The prospect of AMISOM forces leaving Somalia in the coming years depends on the capacity of the country’s regional and federal military forces to finally cooperate and unite under a Somali National Army that looks much differently than the current one.
The number of armed forces in Somalia — particularly those allied against al-Shabaab — has been growing steadily in overall number, but the lack of coordination between them has been a major reason why al-Shabaab has been allowed to remain resilient against these groups and 22,000+ foreign forces assisting them.
Regional administrations like the Interim Jubba Administration (IJA) in the Jubba region and Puntland, as well as the international community, have much to contribute towards an integrated Somali National Army (SNA) if a proper discussion can be started among key stakeholders in Somalia.
But to date, the political will among all parties to bring the discussion to the table — much less compromise — has been virtually absent as the fundamental powers, resources, and responsibilities in the country are at stake under the federalism process.
In the meantime, it appears that the Somali government and regional administrations will continue embarking on their own plans to grow their military forces mostly through their respective allies — making the prospect of integration more difficult in the future.
Interim Jubba Administration leader Ahmed Madobe has appeared to be making significant strides in training hundreds of forces that ostensibly would be directly under his control.
For example, in early October 2014, Madobe attended a training site in Qandal (20km southwest of Kismayo) where approximately 600 soldiers were being trained under the direction of IJA Security and Internal Affairs Minister General Maxamed Faarax “Darwiish.”
Just days later, Madobe visited Dhobley where some 500 IJA troops were being trained at a military camp with Kenyan and Sierra Leone military forces.
Of course, all these new forces need weapons to become effective on the ground, and relatedly, the United Nations Somalia and Eritrea Monitoring Group claimed in its most recent report that the IJA “imported 3,000 light weapons, 30 heavy weapons and military uniforms and communication equipment,” allegedly violating the UNSC arms embargo in the process.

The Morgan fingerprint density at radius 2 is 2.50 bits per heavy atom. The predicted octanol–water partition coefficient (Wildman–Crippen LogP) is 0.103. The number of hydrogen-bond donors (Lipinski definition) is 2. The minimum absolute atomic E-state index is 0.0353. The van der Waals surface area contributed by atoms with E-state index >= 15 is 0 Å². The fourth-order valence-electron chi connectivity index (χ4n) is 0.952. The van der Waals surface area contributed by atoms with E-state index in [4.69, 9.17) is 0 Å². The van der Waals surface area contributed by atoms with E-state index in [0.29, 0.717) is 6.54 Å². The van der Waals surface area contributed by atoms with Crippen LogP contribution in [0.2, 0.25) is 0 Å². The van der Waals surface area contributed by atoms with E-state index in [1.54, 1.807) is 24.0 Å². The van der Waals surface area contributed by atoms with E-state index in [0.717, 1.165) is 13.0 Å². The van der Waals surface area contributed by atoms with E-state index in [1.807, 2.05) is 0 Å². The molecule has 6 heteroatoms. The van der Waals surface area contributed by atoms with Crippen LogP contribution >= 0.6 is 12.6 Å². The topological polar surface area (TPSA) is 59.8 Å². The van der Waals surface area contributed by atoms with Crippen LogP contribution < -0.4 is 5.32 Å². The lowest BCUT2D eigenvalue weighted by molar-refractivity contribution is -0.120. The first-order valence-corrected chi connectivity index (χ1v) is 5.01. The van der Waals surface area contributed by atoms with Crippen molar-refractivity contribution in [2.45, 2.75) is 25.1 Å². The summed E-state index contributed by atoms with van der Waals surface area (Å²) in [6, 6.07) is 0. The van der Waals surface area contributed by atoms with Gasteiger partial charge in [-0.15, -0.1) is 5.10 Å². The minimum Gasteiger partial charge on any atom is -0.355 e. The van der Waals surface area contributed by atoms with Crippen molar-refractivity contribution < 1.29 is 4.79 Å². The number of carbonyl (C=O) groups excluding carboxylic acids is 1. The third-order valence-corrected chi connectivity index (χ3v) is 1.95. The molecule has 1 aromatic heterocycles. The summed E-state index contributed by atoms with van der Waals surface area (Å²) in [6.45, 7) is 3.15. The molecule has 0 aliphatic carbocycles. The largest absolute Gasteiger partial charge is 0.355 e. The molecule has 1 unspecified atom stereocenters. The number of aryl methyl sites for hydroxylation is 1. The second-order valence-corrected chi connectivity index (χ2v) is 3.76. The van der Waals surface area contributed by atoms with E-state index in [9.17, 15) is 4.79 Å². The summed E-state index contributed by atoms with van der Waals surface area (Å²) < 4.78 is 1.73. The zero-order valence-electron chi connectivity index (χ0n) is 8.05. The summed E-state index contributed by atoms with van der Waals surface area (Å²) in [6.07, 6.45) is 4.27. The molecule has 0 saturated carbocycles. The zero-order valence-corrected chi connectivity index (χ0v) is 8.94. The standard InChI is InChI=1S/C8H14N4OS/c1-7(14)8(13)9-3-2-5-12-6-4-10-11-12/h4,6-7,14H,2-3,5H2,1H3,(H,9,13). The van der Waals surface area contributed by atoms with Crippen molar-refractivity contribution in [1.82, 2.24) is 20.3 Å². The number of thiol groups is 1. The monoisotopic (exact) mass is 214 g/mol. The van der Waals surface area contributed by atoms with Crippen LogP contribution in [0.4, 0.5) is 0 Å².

The IJA — and the eventual Federal Member State that forms out of it — clearly should have a security apparatus that can support it and help to defeat al-Shabaab, which still controls large swaths of the Jubba region.
But there should be some urgency to reach agreements and processes to integrate disparate militias that are already at loggerheads with the IJA over attempts to disarm them or due to perceptions that IJA forces are targeting certain communities.
A continued build-up of IJA forces — especially with the support of Kenya or other neighbors — in the absence a broader consensus with other militias and communities in the region and the SFG could contribute to perceptions that IJA forces are non-inclusive and in part are representing the interests of outside countries.
The Future of Puntland Troops in a National Army
Puntland’s plethora of security forces — including regular police and an army, Darwish units, an intelligence branch, and the foreign-supported Puntland Maritime Police Force (PMPF) — have been some of the most successful in the country, despite concerns over periodically unpaid salaries and difficulties in accepting changes in its command structure.
Though former Transitional Federal Government President (and ex-Puntland head) Abdullahi Yusuf once deployed hundreds of Puntland troops to fight insurgents in south central Somalia, the Somali National Army (SNA) and Puntland forces exist as segregated forces today.